Research-Based Lessons for Policy Development and Implementation

Community school strategies hold considerable promise for creating good schools for all students, but especially for those living in poverty. This is of particular relevance in the face of growing achievement and opportunity gaps at a moment in which the nation faces a decentralization of decision making about the use of federal dollars. State and local policymakers can specify community schools as part of ESSA Title I set-aside school improvement plans and in proposals for grants under Title IV. And if a state or district lacks the resources to implement community schools at scale, it can productively begin in neighborhoods where community schools are most needed and, therefore, students are most likely to benefit.

Based on our analysis of this evidence, we identify 10 research-based lessons for guiding policy development and implementation.

Lesson 1. Integrated student supports, expanded learning time and opportunities, family and community engagement, and collaborative leadership practices appear to reinforce each other. A comprehensive approach that brings all of these factors together requires changes to existing structures, practices, and partnerships at school sites.

Lesson 2. In cases where a strong program model exists, implementation fidelity matters. Evidence suggests that results are much stronger when programs with clearly defined elements and structures are implemented consistently across different sites.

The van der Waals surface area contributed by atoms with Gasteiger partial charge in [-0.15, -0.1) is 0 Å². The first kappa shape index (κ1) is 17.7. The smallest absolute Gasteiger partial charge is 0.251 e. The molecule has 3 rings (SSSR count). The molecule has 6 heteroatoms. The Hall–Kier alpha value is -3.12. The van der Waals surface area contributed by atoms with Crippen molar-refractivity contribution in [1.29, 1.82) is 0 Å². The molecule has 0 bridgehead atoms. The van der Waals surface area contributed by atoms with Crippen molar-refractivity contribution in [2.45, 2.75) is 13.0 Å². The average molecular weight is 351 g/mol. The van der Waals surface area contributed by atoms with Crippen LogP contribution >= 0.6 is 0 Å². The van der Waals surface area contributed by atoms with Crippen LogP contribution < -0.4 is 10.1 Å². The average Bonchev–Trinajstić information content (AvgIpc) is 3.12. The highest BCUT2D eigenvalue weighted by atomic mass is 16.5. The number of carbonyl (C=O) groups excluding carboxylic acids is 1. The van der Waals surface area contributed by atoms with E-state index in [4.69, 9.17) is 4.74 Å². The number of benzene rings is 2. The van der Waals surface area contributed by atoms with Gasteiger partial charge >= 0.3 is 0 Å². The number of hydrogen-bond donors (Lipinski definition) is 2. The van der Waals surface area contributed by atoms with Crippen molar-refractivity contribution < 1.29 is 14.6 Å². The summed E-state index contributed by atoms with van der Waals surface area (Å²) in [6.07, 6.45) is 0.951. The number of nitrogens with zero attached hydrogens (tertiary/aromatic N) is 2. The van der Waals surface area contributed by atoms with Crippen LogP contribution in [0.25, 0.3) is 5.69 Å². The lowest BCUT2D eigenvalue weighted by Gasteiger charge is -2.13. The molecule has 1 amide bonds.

Lesson 3. For expanded learning time and opportunities, student access to services and the way time is used make a difference. Students who participate for longer hours or a more extended period receive the most benefit, as do those attending programs that offer activities that are engaging, are well aligned with the instructional day (i.e., not just homework help, but content to enrich classroom learning), and that address whole-child interests and needs (i.e., not just academics).

Lesson 4. Students can benefit when schools offer a spectrum of engagement opportunities for families, ranging from providing information on how to support student learning at home and volunteer at school, to welcoming parents involved with community organizations that seek to influence local education policy. Doing so can help in establishing trusting relationships that build upon community-based competencies and support culturally relevant learning opportunities.

Lesson 5. Collaboration and shared decision making matter in the community schools approach. That is, community schools are stronger when they develop a variety of structures and practices (e.g., leadership and planning committees, professional learning communities) that bring educators, partner organizations, parents, and students together as decision makers in development, governance, and improvement of school programs.

Lesson 6. Strong implementation requires attention to all elements of the community schools model and to their placement at the center of the school. Community schools benefit from maintaining a strong academic improvement focus, and students benefit from schools that offer more intense or sustained services. Implementation is most effective when data are used in an ongoing process of continuous program evaluation and improvement, and sufficient time is allowed for the strategy to fully mature.